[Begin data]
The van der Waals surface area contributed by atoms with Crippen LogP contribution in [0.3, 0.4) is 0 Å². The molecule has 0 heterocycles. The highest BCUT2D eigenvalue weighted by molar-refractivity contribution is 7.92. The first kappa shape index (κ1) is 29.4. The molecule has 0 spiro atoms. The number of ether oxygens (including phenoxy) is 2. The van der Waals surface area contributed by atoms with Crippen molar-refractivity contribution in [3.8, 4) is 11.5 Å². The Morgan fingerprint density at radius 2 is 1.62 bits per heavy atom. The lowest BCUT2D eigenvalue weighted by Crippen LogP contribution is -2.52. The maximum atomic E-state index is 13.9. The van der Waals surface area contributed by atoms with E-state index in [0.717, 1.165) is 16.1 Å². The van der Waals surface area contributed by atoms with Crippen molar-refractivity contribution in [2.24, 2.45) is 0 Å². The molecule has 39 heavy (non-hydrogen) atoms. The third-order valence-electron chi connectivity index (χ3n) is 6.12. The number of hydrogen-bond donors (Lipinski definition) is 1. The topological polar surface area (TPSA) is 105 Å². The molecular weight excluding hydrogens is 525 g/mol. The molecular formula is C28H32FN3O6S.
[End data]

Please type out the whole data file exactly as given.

The van der Waals surface area contributed by atoms with Crippen LogP contribution in [0.3, 0.4) is 0 Å². The molecule has 0 heterocycles. The highest BCUT2D eigenvalue weighted by molar-refractivity contribution is 7.92. The first kappa shape index (κ1) is 29.4. The molecule has 0 spiro atoms. The number of ether oxygens (including phenoxy) is 2. The van der Waals surface area contributed by atoms with Crippen molar-refractivity contribution in [3.8, 4) is 11.5 Å². The Morgan fingerprint density at radius 2 is 1.62 bits per heavy atom. The lowest BCUT2D eigenvalue weighted by Crippen LogP contribution is -2.52. The maximum atomic E-state index is 13.9. The van der Waals surface area contributed by atoms with E-state index in [0.717, 1.165) is 16.1 Å². The van der Waals surface area contributed by atoms with Crippen molar-refractivity contribution in [2.24, 2.45) is 0 Å². The molecule has 39 heavy (non-hydrogen) atoms. The third-order valence-electron chi connectivity index (χ3n) is 6.12. The number of hydrogen-bond donors (Lipinski definition) is 1. The topological polar surface area (TPSA) is 105 Å². The molecular weight excluding hydrogens is 525 g/mol. The molecular formula is C28H32FN3O6S.